Understanding Spatial and Temporal Interpolation in After Effects
Temporal and Spatial Interpolation are two distinctly different terms. What do they mean and what purpose do they serve in After Effects?
There’s a lot of lingo to learn in After Effects. There is a lot of foreign verbiage – from Frame Blending to Rasterizing – that can be quite confusing to both AE rookies and experts alike. Two terms commonly misunderstood in After Effects are Temporal and Spatial Interpolation.
The terms Temporal and Spatial are used almost exclusively to talk about interpolation in After Effects (or the way in which After Effects will process data in-between keyframes). However, the two are very different in the way they work. We decided to shed some light on this confusion and explain the differences between these two commonly confused terms.
Temporal Interpolation refers to the way After Effects processes keyframe changes in time. For example, When you’re converting your position keyframes from linear to Bezier or Easy Ease, you are changing the time at which the layer will be at a certain point, not necessarily changing the shape of an object’s path.
In the following example, both of the paths feature the same shape – however one of the movements seems smoother than the other.
This is an example of keyframes with Linear Interpolation. Notice how the movement is inconsistent.
Here are the same keyframes with Temporal Smoothing.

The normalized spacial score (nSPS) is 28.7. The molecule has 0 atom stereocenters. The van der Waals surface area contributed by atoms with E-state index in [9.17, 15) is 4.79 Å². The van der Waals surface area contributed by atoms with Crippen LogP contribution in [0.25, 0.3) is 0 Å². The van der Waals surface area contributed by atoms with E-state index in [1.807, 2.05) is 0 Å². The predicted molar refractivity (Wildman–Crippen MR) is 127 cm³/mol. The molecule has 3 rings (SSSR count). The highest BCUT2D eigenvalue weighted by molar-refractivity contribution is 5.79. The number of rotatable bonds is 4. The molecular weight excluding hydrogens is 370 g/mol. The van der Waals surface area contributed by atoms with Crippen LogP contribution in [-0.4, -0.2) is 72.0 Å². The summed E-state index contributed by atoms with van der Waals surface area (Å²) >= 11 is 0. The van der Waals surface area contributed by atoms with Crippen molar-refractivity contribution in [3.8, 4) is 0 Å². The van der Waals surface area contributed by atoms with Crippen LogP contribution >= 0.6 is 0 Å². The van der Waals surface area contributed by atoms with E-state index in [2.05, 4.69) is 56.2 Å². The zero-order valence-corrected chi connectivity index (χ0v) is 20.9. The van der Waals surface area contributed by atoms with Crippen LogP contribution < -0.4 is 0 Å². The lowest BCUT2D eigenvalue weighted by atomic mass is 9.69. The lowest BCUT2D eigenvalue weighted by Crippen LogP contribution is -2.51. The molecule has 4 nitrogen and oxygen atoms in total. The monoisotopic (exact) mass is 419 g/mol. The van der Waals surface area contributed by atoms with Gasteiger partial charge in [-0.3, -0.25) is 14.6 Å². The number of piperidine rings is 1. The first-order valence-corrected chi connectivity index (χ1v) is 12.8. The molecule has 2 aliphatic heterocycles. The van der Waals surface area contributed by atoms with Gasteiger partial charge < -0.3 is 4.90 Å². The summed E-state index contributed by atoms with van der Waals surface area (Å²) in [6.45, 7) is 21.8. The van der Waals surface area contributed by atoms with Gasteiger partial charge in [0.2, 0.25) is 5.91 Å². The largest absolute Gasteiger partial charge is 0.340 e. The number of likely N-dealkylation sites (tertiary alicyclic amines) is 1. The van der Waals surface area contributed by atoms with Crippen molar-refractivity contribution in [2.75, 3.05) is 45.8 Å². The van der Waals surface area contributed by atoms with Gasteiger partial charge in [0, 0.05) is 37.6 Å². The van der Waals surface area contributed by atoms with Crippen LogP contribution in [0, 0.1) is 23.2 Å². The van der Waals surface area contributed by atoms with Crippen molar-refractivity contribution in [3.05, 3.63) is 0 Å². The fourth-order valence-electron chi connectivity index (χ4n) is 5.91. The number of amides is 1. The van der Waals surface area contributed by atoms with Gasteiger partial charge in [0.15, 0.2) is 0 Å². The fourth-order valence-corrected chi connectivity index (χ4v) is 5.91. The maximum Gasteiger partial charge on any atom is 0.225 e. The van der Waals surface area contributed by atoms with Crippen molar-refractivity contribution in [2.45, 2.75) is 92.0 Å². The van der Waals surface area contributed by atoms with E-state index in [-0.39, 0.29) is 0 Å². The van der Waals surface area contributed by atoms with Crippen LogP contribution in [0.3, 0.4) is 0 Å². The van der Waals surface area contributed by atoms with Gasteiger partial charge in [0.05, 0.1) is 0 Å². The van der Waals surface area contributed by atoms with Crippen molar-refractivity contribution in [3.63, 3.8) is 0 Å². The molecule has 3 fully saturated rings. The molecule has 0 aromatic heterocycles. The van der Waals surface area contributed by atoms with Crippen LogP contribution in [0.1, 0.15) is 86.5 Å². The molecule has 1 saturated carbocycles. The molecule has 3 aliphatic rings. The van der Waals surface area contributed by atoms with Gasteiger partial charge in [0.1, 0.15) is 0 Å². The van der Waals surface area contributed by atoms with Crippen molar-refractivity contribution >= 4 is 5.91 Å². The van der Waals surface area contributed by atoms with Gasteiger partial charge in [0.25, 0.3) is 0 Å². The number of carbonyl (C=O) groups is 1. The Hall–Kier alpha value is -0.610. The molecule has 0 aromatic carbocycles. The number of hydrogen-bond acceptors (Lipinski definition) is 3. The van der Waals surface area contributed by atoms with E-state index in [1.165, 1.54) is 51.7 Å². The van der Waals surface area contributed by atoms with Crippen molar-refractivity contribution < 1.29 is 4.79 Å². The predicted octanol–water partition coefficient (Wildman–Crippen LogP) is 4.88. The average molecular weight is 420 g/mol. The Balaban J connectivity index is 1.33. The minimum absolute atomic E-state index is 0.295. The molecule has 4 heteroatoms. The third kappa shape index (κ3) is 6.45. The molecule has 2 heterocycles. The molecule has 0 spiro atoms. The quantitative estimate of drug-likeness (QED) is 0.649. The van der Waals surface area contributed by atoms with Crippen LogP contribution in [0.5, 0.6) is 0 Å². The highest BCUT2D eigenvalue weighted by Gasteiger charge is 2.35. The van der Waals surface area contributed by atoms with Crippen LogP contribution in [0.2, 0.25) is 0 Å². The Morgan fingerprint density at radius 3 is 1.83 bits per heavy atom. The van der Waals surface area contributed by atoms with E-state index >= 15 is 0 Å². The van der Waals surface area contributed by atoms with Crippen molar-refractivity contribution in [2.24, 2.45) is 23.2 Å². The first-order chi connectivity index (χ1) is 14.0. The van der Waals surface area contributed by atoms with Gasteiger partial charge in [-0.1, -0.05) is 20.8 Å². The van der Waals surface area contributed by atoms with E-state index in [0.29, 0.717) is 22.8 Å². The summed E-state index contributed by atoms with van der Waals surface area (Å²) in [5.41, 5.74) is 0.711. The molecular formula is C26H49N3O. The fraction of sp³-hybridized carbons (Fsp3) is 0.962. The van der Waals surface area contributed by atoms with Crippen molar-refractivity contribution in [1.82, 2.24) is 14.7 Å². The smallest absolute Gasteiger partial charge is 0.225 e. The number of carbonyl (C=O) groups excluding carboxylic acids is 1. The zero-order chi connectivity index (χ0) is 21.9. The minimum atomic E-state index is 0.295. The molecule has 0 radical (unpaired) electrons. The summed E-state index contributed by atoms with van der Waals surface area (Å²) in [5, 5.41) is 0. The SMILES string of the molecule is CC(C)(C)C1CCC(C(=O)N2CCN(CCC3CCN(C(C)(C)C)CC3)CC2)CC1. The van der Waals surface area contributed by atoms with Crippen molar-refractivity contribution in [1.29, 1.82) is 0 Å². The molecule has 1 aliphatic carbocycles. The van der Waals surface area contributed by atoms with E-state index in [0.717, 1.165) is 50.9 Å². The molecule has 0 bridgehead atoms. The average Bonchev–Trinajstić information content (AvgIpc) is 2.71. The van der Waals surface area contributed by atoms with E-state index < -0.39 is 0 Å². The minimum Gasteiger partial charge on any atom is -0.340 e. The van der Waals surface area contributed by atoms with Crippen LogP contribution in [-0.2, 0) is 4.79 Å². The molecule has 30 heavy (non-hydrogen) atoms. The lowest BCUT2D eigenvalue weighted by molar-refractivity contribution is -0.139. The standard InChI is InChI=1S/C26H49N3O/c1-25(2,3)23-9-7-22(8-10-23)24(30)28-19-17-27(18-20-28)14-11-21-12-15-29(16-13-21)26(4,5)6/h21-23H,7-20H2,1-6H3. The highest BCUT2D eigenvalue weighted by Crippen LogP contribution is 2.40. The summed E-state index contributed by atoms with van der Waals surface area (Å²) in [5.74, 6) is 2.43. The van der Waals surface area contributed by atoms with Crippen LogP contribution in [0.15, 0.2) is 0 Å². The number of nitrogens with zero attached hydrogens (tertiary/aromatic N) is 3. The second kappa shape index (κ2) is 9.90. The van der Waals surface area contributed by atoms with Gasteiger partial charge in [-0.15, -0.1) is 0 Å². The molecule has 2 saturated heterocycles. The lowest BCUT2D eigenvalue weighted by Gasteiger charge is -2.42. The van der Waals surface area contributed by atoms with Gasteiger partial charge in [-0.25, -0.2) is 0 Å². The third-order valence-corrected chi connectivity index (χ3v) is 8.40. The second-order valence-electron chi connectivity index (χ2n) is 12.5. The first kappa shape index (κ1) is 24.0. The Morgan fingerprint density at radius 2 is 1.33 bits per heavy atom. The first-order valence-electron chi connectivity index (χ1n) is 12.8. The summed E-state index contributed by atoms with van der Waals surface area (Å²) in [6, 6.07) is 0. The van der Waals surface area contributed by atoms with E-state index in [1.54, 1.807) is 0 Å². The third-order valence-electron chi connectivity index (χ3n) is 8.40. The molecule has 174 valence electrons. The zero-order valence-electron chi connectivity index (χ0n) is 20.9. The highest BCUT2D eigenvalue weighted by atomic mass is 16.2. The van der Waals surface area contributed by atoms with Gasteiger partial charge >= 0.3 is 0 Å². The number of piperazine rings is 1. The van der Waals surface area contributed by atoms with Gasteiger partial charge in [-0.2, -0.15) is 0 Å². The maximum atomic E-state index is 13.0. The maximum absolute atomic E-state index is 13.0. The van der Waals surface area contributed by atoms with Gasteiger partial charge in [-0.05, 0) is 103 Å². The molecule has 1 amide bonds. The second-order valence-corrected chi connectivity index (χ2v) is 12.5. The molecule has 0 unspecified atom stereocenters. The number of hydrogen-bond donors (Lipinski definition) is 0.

Notice how the example with Temporal Smoothing is much more natural in the way it moves across the composition. When creating lifelike movements, adjusting the temporal properties are a must. If you are viewing the speed graph in the graph editor, you are viewing a temporal graph because it only deals with changes between keyframes in time, not in 2D or 3D space.
Whereas Temporal Interpolation has to deal with changes in an objects time, Spatial Interpolation deals with changes in a layer’s path shape. When you’re talking about smoothing an object’s keyframes using Spatial Interpolation, you aren’t talking about smoothing in such a way that harsh path points become rounded. The following example shows us what adding Spatial Interpolation Smoothing to a layers path can do.
This is a simple three keyframe example of a square creating a “V” shape using the position parameter:
This is the same example with Spatial Smoothing Interpolation.
When to Modify Interpolation in After Effects
Both Temporal and Spatial normally refer to the type of smoothing that you are going to be adding to your keyframes. By using the ‘Smoothing Window’ in After Effects you can select your desired keyframes, and it will give you the option to smooth using a Spatial or Temporal path. If nothing else, using technique will help you learn the difference between these two types of interpolation.
Wait! I’m Still Confused
In the end, it’s best to think of Temporal as Time and Spatial as Space. Practically speaking, you probably won’t need to know the difference between Spatial or Temporal Interpolation to be successful in After Effects. But understanding the difference between the terms will help your mind become better in-tune with the way After Effects processes data, which might help if you want to dive into scripting in the future.
If you want to learn more about the difference between Spatial and Temporal Interpolation in After Effects, check out a few of these resources:
- The Difference Between Temporal and Spatial Interpolation – Creative Cloud User
- Keyframe Interpolation – After Effects Help
- Understanding spatial and temporal interpolation – 3DS Max Tutorials
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Know of any other resources for learning about keyframe interpolation? Share in the comments below.